Walmart to Close Down Health Clinics, Virtual Care

April 30, 2024
Arkansas-based retail giant cites challenging reimbursement environment and escalating operating costs

Healthcare is hard. That is what retail and tech behemoths find out after they announce plans to disrupt the sector. After five years in the business, Walmart Inc. (NYSE: WMT) has had enough. It announced that it is closing 51 Walmart Health centers as well as Walmart Health Virtual Care.

The Arkansas-based retail giant said that due to a challenging reimbursement environment and escalating operating costs, it is not a sustainable business model to continue. The company will continue to operate 4,600 pharmacies and more than 3,000 vision centers.

As recently as last year, the division was in expansion mode. In March 2023, the organization announced it would expand to Missouri and Arizona in 2024.and open 28 new Walmart Health Center locations, nearly doubling the organization’s footprint.

Walmart also had partnered with Dayton, Ohio-based CareSource, a nonprofit managed care organization, to address racial health disparities. The three-year deal planned to combine Walmart’s position as a health and wellness services provider and CareSource’s role in administration and delivery of Medicaid, Medicare, and other health plan benefits.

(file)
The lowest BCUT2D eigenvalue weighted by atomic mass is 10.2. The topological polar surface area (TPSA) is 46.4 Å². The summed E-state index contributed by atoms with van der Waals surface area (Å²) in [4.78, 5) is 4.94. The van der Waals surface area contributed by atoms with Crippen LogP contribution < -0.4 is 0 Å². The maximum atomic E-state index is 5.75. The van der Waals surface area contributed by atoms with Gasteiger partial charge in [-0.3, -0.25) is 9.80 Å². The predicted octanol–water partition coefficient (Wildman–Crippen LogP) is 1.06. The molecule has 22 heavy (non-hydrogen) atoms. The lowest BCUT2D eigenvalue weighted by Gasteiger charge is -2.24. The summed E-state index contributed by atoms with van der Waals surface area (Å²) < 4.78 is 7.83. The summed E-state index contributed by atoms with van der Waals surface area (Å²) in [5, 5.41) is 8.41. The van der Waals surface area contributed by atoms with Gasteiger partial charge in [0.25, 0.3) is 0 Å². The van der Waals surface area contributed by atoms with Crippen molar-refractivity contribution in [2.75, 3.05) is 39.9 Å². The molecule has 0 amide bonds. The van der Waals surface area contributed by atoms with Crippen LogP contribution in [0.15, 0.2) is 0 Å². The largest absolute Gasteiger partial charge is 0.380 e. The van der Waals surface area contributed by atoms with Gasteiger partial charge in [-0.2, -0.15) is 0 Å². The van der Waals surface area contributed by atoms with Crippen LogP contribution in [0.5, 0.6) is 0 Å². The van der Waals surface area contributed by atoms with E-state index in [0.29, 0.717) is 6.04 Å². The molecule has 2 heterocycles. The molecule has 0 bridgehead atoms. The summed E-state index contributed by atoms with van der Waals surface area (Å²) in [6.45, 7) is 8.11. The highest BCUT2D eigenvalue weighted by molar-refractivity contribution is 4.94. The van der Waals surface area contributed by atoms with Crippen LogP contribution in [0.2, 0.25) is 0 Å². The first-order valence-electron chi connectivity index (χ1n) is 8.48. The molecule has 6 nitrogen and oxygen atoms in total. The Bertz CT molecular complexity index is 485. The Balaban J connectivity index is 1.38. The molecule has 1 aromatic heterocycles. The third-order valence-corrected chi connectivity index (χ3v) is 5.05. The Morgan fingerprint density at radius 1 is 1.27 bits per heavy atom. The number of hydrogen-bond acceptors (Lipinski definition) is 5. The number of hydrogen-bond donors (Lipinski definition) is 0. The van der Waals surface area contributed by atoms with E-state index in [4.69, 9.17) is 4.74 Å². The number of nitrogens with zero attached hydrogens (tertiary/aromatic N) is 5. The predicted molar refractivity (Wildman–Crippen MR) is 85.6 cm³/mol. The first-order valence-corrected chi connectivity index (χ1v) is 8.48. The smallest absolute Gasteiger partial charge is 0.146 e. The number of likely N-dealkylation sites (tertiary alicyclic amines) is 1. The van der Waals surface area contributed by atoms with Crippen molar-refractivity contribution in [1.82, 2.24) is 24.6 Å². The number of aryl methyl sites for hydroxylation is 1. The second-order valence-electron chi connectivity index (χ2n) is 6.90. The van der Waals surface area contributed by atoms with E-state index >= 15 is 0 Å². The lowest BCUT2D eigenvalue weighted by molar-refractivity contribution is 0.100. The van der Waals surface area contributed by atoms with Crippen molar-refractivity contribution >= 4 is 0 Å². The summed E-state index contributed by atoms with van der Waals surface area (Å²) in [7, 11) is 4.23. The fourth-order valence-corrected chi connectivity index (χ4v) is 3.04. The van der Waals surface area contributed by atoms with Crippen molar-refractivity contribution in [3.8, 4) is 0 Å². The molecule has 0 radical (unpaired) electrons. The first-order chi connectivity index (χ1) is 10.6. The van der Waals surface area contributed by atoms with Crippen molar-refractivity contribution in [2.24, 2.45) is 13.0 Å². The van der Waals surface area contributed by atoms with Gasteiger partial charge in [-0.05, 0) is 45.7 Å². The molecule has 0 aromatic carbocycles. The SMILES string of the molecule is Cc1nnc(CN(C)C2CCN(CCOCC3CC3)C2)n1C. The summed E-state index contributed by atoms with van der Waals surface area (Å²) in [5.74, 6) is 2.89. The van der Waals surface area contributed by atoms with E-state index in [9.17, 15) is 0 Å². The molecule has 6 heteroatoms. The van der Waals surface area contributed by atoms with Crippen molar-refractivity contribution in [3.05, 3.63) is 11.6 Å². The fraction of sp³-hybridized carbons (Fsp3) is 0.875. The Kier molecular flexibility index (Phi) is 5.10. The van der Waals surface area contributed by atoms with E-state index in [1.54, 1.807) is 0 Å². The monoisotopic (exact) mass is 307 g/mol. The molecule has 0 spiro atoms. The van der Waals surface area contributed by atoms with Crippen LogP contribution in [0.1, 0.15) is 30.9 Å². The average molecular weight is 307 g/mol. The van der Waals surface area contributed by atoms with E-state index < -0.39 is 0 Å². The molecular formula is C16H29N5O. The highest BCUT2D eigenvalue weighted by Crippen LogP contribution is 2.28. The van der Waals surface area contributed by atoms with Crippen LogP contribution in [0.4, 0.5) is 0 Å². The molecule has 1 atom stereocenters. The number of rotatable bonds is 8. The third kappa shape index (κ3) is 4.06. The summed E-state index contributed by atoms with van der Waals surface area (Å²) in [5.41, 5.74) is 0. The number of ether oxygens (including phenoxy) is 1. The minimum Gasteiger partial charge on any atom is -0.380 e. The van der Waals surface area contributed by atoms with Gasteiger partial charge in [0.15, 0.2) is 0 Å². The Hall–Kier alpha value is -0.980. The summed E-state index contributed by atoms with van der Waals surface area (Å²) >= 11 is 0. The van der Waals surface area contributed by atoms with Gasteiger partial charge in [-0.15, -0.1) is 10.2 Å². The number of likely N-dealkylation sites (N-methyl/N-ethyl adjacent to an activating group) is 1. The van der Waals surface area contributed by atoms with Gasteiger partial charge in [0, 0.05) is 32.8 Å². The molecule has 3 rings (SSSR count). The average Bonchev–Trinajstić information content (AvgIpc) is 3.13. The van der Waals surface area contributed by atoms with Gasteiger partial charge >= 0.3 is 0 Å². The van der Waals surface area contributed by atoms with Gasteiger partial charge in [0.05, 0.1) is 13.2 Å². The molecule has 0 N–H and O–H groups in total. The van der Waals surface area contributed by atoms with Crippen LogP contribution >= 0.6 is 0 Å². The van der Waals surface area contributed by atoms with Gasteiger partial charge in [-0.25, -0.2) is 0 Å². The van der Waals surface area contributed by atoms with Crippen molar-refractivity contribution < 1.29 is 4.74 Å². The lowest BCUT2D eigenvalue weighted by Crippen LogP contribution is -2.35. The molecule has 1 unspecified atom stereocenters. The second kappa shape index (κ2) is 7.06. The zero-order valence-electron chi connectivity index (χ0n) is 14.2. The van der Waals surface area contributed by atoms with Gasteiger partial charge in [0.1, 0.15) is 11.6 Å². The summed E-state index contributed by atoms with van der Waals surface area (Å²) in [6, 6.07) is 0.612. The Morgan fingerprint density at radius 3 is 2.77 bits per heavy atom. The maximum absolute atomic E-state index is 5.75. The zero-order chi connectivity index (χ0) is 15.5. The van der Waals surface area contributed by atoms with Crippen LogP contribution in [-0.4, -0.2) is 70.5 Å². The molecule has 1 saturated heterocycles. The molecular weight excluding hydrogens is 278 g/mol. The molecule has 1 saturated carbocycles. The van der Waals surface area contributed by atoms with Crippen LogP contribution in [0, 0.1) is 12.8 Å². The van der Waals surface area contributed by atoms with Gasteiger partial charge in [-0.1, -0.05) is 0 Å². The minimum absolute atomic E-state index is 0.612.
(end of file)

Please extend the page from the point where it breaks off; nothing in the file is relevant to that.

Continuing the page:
"The decision to close all 51 health centers across five states and shut down the virtual care offering was not easy,” the company said in a statement. “We understand this change affects lives – the patients who receive care, the associates and providers who deliver care and the communities who supported us along the way.”

Walmart has not decided on specific dates for when each center will close but said it would  share that information as soon as decisions are made.

The company said that its provider partners will continue to serve existing patients while clinics are open. "Through their respective employers, these providers will be paid for 90 days, after which eligible providers will receive transition payments.”

David Carmouche, M.D., who had previously led New Orleans-based Ochsner Health System’s value-based care delivery model, headed up Walmart’s national expansion into retail healthcare.


In a statement, Emarketer senior analyst Rajiv Leventhal called the move by Walmart unsurprising given retailers’ overall struggles in the care delivery space.


 “It’s not Walmart’s first failed attempt at operating medical clinics, but it will likely be its last crack at it considering how badly it went—going from signing off on a plan in 2018 to build 4,000 primary care clinics to shutting down in 2024 after opening just 51,” Leventhal said. “The latest effort was littered with red flags throughout, from struggling with basic billing and payment functions to leadership changes and other operational obstacles.


“The news is a significant setback for retail health players, some of whom are now realizing that delivering retail-driven primary care may not be economically viable and certainly isn’t causing the disruption in local healthcare markets that many predicted,” he added. 

 

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